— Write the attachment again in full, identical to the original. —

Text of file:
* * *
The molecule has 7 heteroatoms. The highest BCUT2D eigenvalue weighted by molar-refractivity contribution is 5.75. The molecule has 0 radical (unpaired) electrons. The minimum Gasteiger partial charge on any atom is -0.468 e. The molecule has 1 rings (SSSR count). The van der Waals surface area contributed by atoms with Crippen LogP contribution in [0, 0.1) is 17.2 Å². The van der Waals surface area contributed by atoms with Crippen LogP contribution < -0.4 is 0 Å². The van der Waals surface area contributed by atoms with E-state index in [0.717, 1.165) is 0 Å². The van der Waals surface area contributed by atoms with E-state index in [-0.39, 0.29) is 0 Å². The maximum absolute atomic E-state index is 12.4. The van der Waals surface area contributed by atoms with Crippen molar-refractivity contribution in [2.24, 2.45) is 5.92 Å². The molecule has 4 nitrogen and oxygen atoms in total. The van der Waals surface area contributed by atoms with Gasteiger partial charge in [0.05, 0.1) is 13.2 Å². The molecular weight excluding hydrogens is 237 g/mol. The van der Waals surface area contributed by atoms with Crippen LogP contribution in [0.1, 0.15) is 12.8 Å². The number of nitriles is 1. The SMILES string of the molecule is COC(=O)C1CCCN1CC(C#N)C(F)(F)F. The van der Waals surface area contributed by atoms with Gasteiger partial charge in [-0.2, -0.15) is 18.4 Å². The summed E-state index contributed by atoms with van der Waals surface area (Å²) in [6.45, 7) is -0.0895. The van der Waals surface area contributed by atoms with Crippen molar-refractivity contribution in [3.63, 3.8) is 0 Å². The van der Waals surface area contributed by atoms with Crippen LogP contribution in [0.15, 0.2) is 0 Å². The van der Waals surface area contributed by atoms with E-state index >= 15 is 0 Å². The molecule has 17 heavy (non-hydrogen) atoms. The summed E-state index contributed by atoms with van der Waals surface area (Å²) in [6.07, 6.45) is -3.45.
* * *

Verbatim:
The molecule has 7 heteroatoms. The highest BCUT2D eigenvalue weighted by molar-refractivity contribution is 5.75. The molecule has 0 radical (unpaired) electrons. The minimum Gasteiger partial charge on any atom is -0.468 e. The molecule has 1 rings (SSSR count). The van der Waals surface area contributed by atoms with Crippen LogP contribution in [0, 0.1) is 17.2 Å². The van der Waals surface area contributed by atoms with Crippen LogP contribution < -0.4 is 0 Å². The van der Waals surface area contributed by atoms with E-state index in [0.717, 1.165) is 0 Å². The van der Waals surface area contributed by atoms with E-state index in [-0.39, 0.29) is 0 Å². The maximum absolute atomic E-state index is 12.4. The van der Waals surface area contributed by atoms with Crippen molar-refractivity contribution in [2.24, 2.45) is 5.92 Å². The molecule has 4 nitrogen and oxygen atoms in total. The van der Waals surface area contributed by atoms with Gasteiger partial charge in [0.05, 0.1) is 13.2 Å². The molecular weight excluding hydrogens is 237 g/mol. The van der Waals surface area contributed by atoms with Crippen LogP contribution in [0.1, 0.15) is 12.8 Å². The number of nitriles is 1. The SMILES string of the molecule is COC(=O)C1CCCN1CC(C#N)C(F)(F)F. The van der Waals surface area contributed by atoms with Gasteiger partial charge in [-0.2, -0.15) is 18.4 Å². The summed E-state index contributed by atoms with van der Waals surface area (Å²) in [6.45, 7) is -0.0895. The van der Waals surface area contributed by atoms with Crippen molar-refractivity contribution in [3.63, 3.8) is 0 Å². The van der Waals surface area contributed by atoms with Crippen LogP contribution in [0.15, 0.2) is 0 Å². The van der Waals surface area contributed by atoms with E-state index >= 15 is 0 Å². The molecule has 17 heavy (non-hydrogen) atoms. The summed E-state index contributed by atoms with van der Waals surface area (Å²) in [6.07, 6.45) is -3.45.